Ingrid Burrington’s Networks of New York begins with a simple enough question: “How do you see the Internet?” Ingrid then explores just how shortsighted our understanding of that question quite probably is. I’ve heard the distinction made before that the web sits on top of the Internet; we use the web via URLs and webpages but we access it all with that mostly underground system of physical wires and cables. So the web is basically a tin can whilst the Internet is the string in between that one and another.
Ingrid argues that thinking about that infrastructure is important because it helps us understand our world:
Sometimes people who want to learn about seeing Internet infrastructure ask me to tell them “where the Internet lives.” At first glance, this seems like a bit of a misnomer—the Internet isn’t a static object, it’s defined by the constant movement of information. It doesn’t “live” anywhere; it’s already everywhere at once…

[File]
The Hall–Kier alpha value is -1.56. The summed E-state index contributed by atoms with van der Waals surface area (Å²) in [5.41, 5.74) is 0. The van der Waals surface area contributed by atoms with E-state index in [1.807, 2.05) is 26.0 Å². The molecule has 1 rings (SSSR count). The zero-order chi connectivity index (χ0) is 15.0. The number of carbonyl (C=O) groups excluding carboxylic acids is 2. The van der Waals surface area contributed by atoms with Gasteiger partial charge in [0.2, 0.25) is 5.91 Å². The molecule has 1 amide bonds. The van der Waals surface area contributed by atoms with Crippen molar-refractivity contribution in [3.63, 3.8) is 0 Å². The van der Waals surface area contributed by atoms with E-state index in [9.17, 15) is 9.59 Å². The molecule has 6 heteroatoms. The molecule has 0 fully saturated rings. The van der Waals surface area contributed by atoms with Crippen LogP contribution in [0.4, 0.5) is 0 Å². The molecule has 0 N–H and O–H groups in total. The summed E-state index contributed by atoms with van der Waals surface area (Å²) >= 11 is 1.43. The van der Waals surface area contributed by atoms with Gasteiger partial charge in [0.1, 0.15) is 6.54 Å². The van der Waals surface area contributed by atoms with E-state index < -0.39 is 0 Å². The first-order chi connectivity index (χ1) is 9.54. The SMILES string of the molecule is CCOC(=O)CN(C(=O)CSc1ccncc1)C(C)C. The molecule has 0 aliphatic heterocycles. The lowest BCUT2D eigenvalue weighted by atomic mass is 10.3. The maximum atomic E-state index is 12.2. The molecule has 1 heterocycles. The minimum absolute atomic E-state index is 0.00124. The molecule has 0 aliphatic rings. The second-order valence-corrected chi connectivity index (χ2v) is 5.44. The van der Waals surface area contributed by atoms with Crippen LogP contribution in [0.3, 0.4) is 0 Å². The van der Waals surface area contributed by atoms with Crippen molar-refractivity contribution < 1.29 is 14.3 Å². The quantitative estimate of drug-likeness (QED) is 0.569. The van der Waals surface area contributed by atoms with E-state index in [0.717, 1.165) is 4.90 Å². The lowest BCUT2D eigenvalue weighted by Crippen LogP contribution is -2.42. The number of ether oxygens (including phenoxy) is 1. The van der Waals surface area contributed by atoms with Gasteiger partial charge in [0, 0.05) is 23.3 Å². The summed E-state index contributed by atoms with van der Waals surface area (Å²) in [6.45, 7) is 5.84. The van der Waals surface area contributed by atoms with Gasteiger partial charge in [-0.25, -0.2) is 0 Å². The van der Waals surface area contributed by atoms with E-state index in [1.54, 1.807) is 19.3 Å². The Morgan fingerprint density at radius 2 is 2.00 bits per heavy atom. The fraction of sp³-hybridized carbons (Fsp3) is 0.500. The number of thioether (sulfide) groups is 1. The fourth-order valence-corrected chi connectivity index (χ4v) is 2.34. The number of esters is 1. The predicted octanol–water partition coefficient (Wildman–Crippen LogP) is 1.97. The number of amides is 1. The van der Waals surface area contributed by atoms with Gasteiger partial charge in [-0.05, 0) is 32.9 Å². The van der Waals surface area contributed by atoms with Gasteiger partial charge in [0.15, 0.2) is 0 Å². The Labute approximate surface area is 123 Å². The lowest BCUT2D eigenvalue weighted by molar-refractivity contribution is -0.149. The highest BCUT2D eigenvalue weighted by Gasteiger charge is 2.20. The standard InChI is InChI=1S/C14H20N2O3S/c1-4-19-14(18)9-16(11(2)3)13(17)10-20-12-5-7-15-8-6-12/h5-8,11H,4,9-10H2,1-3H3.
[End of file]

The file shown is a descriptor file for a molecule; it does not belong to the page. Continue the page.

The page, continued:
Ingrid’s description here sounds like the beginning of a horror movie, almost as if human society has been infected with this new kind of infrastructure or something. However, Ingrid admits that although thinking about the Internet can be frightening – what with its sheer vastness and globe-trotting scale – it’s important not to forget that it’s also a miracle. Ingrid writes:
It’s weirdly comforting, inspiring even, to walk down Sixth Avenue with the knowledge that buried underneath my feet is a fiber optic cable that is carrying conversations, photographs, stories, secrets, and lives as beams of light through hair-thin strands of glass.